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Larry Lough

Issues of labor, jobs key to 2014 election

Labor Day arrives on the earliest possible date this year: Sept. 1.

That leaves a full 9 weeks of “official” campaigning before the Nov. 4 election.

Labor-related issues will be key over the next couple of months for this midterm election.

For governor. For U.S. Senate. For U.S. House. For Illinois Legislature.

Where you stand depends on ... where you sit, politically speaking.

The spin will be tremendous.

Better strap in.

DEMOCRATS WILL portray Illinois as a state in steady recovery since the Great Recession socked the Midwest especially hard.

Republicans will tell you the state’s Democratic administration has saddled Illinois with crushing debt and a burdensome tax structure that hamper recovery.

Both are accurate. Neither is true.

Sorting it out isn’t easy, and it will be made more difficult by context-free political bickering until Election Day.

Whom you believe depends on ... where you stand, politically speaking.

Put your boots on.

YOU WILL HEAR lots of facts.

On one hand, Illinois ranks near the bottom of the U.S. in job creation since the recession ended.

On the other hand, the state’s private-sector employment alone grew by 11,200 jobs in July. Over the past year, the private sector has added 28,700 jobs.

But then, among the 50 states and Washington, D.C., Illinois still ranks 42nd in job creation, with 5.81 million jobs in June 2014, up an anemic 3 percent from June 2009, according to the U.S. Labor Department.

Then consider that during July, 445,400 Illinois residents were unemployed, down from a recent high of 753,500 in January 2010.

Still, 78,300 more people are unemployed in Illinois than when the recession began.

Then again, the unemployment rate in Illinois dropped to 6.8 percent in July, down 0.3 percentage point from June and down 2.4 points from a year earlier.

But with a 6.8 percent jobless rate, Illinois ranks 39th among the 50 states.

Illinois does, however, enjoy a higher household median income (17th) and lower poverty rate (24th) than most states.

Figures lie. Liars figure.

DEMOCRATS DID get their vote-inducing labor question on the fall ballot: An increase in the minimum wage to $10 an hour.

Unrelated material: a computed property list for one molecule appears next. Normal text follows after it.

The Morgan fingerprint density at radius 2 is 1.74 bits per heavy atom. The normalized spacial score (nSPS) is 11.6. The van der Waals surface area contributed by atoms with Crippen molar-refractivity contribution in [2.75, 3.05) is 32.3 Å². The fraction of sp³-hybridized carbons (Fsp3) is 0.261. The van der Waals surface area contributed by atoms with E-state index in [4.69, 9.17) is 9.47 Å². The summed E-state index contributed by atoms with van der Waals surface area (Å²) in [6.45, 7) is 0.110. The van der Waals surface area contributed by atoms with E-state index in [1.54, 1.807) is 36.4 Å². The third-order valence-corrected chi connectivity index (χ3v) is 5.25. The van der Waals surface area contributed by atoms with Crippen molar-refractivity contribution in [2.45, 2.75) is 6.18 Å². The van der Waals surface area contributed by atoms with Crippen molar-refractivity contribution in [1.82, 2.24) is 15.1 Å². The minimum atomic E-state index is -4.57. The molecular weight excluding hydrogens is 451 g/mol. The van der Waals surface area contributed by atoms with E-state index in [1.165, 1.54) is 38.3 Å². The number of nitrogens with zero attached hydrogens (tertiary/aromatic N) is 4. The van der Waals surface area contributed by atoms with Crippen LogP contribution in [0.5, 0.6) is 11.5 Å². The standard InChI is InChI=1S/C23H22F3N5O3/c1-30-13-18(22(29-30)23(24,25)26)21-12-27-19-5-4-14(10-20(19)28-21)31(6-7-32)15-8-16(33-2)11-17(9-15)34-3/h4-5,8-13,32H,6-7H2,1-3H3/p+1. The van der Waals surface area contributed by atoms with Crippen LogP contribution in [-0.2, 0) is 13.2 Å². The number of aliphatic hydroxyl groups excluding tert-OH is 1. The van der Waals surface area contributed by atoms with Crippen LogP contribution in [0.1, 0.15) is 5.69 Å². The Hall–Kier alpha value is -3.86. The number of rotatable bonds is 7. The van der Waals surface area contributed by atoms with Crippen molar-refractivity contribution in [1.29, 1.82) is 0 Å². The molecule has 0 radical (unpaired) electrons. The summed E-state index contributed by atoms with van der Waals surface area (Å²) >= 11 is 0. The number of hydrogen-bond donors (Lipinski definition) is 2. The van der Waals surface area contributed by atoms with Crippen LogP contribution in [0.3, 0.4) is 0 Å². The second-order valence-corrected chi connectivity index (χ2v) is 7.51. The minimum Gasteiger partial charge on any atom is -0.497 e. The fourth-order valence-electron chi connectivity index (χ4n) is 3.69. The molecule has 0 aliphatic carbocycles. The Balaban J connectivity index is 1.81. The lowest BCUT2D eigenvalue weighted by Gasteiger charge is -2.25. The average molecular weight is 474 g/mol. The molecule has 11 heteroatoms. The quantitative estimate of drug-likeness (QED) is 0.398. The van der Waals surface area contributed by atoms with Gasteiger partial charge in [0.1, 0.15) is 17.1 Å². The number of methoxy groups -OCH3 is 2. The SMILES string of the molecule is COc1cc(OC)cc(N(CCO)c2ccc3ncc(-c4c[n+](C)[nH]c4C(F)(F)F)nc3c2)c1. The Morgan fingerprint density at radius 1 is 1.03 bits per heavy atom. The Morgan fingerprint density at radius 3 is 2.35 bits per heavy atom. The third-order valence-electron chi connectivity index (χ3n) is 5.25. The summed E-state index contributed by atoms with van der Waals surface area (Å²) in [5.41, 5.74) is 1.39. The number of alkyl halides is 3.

Of course, it’s merely an advisory referendum with no force of law.

But its populist premise, even if not a promise, might motivate more voters who are likely to vote Democratic, if you can believe conventional wisdom.

And the small crowd that would oppose such an increase was going to vote (against it) anyway, so it’s a no-lose proposition for Democrats to try to goose the turnout. They are likely going to need all the voters they can get in November.

Only two states have a minimum wage higher than Illinois’ $8.25 an hour, though several states have approved a series of graduated increases in coming years that will exceed that rate.

Democratic Gov. Pat Quinn supports an increase. His Republican challenger, Bruce Rauner, has staked out positions on both sides of the issue.

Democrats generally argue a higher minimum wage stimulates the economy by increasing incomes of people who spend everything they make.

Republicans generally argue it suppresses employment because it increases employers’ costs.

The referendum might not help Quinn’s floundering campaign.

But it won’t hurt him.

LABOR-WISE, RAUNER supports making Illinois a “right to work” state.

That gives workers in union shops the right to refuse membership in the bargaining unit, even if they still enjoy the benefits of negotiated wages and benefits.

Republicans generally argue that workers in union shops should not be forced to join, especially if their dues are used to support political causes and candidates they don’t like.

Democrats generally argue that “right to work for less” laws are really about weakening organized labor, which Republicans generally believe artificially inflates wages and other employer costs, which is a drag on the state’s economic growth.

The Democratic argument got some support this week by a new study from a labor expert at the University of Illinois.

Robert Bruno, a professor of labor and employment relations, said he found that right-to-work laws reduced union membership rates by almost 10 percent while reducing workers’ wages by an average of 3.2 percent. The lower wages, the study indicated, decreased state and federal tax revenues while increasing costs of government assistance programs.

That means collective bargaining states with higher wages – such as Illinois – “are subsidizing the low-wage model of employment in right-to-work states such as Mississippi, Louisiana and Texas,” Bruno reported.

Republicans will point out that Bruno’s study shows such laws increase the employment rate – by 0.4 percent. Otherwise, don’t expect them to be convinced by the study.

Happy Labor Day.